You can’t rise from the primordial ooze if that ooze is frozen. But about three billion years ago the sun was around thirty percent dimmer, meaning our planet should have been a snowball. The puzzle has haunted scientists for decades, but a study in Science has a new answer: It argues that a dense cloud of “fractal haze” enveloped the Earth.
This isn’t the first attempt to solve the early Earth conundrum. Carl Sagan, for one, had a few ideas. First, in 1972, he speculated that the atmosphere had ammonia which could trap heat, but later work showed that the sun’s ultraviolet radiation would have broken that ammonia down. In 1996 he tried again, saying that Earth might have had a thick haze, perhaps a nitrogen-methane mix, that blocked the ultraviolet but let in enough of the sun’s then-meager rays to warm the planet. Unfortunately, that too was a no go:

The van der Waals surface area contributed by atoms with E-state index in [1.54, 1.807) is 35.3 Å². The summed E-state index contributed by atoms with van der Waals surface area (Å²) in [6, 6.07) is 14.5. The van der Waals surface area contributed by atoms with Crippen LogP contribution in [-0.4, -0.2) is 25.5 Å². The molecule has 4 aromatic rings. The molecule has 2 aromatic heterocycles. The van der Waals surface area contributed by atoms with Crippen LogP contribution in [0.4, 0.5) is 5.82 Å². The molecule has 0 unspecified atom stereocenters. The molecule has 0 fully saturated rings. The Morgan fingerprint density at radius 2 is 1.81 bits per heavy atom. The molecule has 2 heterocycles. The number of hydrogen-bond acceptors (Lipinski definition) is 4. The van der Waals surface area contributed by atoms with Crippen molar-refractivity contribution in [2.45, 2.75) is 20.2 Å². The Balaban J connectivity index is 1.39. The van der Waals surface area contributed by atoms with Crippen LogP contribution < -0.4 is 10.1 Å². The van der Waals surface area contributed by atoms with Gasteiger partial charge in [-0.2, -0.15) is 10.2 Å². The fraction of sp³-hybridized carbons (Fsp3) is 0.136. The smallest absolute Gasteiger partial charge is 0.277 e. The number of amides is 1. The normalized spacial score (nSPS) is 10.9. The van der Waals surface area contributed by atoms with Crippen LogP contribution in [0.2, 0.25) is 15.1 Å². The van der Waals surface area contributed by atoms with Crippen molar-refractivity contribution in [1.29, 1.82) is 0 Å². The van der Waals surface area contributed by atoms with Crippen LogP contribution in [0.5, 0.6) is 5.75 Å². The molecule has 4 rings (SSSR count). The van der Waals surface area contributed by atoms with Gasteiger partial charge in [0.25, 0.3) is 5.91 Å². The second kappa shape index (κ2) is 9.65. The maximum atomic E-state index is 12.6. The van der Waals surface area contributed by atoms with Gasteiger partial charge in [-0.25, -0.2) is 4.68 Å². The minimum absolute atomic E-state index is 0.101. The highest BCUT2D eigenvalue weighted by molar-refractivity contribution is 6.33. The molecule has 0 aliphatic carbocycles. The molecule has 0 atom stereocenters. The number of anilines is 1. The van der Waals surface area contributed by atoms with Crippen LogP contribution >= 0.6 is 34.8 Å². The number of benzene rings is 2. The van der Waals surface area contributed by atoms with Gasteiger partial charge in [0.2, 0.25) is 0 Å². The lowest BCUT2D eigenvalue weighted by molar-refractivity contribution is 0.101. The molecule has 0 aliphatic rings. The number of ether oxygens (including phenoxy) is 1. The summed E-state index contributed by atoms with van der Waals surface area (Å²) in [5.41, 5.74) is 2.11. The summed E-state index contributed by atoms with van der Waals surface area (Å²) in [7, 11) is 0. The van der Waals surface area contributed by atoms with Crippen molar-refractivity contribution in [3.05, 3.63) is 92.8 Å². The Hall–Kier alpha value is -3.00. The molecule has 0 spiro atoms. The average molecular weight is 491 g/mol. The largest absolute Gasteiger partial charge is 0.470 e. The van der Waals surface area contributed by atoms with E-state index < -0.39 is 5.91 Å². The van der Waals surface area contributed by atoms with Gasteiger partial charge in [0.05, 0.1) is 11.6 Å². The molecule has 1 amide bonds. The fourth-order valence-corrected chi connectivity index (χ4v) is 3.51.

Early models assumed the haze particles were spheres, and that when individual particles collided, they globbed together to make bigger spheres. These spheres blocked visible light as well as ultraviolet light, and left the Earth’s surface even colder. “It basically led us to a dead end where we couldn’t have a warm early Earth,” said Eric Wolf, a graduate student in atmospheric sciences at the University of Colorado at Boulder and the first author of the new study. [Wired]